Is America ready for a Mormon president?
Mitt Romney announcing his presidential candidacy in New Hampshire on Thursday.
June 2nd, 2011
03:04 PM ET

Is America ready for a Mormon president?

By Dan Gilgoff, CNN.com Religion Editor

(CNN) - Mitt Romney’s campaign team knows that his Mormon faith scared off Republican voters the last time he ran for president.

But they believe a lot has changed in the last four years.

For starters, Romney is now much better known. The former Massachusetts governor campaigned hard in the 2008 primaries – even addressing his Mormonism head-on in a major speech — and has stayed in the public eye since, popping up on late-night talk shows and on cable news channels.

Romney’s Mormonism, the thinking goes, is less exotic than it was four years ago because the candidate is more familiar.

Plus, unlike in 2008, there’s a Democrat in the White House for Republican voters to unite against. The Romney camp hopes the Obama factor will boost support for a battle-tested candidate who’s shown he can raise the hundreds of millions of dollars White House bids require, regardless of the candidate’s religious affiliation.

And unlike the 2008 Republican primaries, when George W. Bush was in the White House and debate over the wars in Iraq and Afghanistan loomed large, next year’s elections are poised to hang on the economy. Not a bad time, maybe, for a guy with a Harvard MBA and a career spent turning around financially troubled companies and the 2002 Winter Olympics in Salt Lake City, Utah.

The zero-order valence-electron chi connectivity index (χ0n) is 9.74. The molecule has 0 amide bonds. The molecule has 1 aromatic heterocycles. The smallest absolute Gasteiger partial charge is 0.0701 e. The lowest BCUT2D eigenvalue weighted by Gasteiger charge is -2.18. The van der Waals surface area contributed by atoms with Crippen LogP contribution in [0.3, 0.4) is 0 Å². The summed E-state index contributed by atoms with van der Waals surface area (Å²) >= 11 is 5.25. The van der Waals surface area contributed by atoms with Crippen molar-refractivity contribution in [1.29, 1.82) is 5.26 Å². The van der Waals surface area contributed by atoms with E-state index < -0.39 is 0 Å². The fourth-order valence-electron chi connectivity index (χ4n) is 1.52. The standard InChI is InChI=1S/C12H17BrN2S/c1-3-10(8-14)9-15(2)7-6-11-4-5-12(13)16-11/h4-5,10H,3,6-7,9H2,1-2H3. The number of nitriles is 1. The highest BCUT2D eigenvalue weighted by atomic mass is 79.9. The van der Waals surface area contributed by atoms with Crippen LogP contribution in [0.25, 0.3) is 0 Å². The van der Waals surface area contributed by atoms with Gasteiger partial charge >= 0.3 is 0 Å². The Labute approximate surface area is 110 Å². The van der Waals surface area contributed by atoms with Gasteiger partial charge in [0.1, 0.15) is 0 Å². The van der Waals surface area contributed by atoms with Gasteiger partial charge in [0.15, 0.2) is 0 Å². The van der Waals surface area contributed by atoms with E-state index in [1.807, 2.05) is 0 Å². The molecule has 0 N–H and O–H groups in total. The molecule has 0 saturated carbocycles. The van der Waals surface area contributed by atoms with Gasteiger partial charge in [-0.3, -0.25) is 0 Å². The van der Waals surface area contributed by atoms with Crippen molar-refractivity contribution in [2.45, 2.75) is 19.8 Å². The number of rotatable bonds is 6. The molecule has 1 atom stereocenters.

“The country’s really in a tough situation — the economy’s in a bad place and so people suddenly think that a guy with Mitt Romney’s capacity and experience looks a lot more attractive than he did four years ago,” says Mark DeMoss, a senior adviser to Romney’s campaign, which launched Thursday.

“That makes his faith much less of an issue than it was four years ago,” says DeMoss, who is tasked with helping Romney woo evangelical voters, a huge chunk of the GOP base and a constituency that’s historically been wary of Mormonism.

Whether DeMoss is right may make the difference in whether Romney, the current Republican frontrunner based on polls and fundraising, can actually win the Republican nomination and, ultimately, the White House.

But Romney may not be the only Mormon running for president. Former Utah Gov. Jon Huntsman is seriously flirting with a presidential bid.

Huntsman, Obama’s former ambassador to China, recently took a five-day swing through New Hampshire, site of the first-in-the-nation Republican primary, and has hired staff in South Carolina, another key primary state.

The prospect of a Huntsman campaign means the nation could see an unprecedented test of whether the GOP — and, perhaps, the rest of the country — is ready for a Mormon president in an era when candidates’ religious beliefs have become weighty campaign issues.

The Church of Jesus Christ of Latter-day Saints, as the Mormon Church is officially known, certainly seems eager for Mormonism to be less an issue in the presidential race than it was for Romney in 2008

“Recent media coverage seems to lean toward the conclusion that among many Americans, faith will be less of an issue in this election than it was in 2008,” church spokesman Michael Purdy said in a statement to CNN. “But it’s really for others to speculate on this.”

Public opinion polls suggest a lingering bias against Mormon candidates. A survey released Thursday by the Pew Research Center found that a quarter of American adults admit to being less likely to vote for a Mormon candidate for president.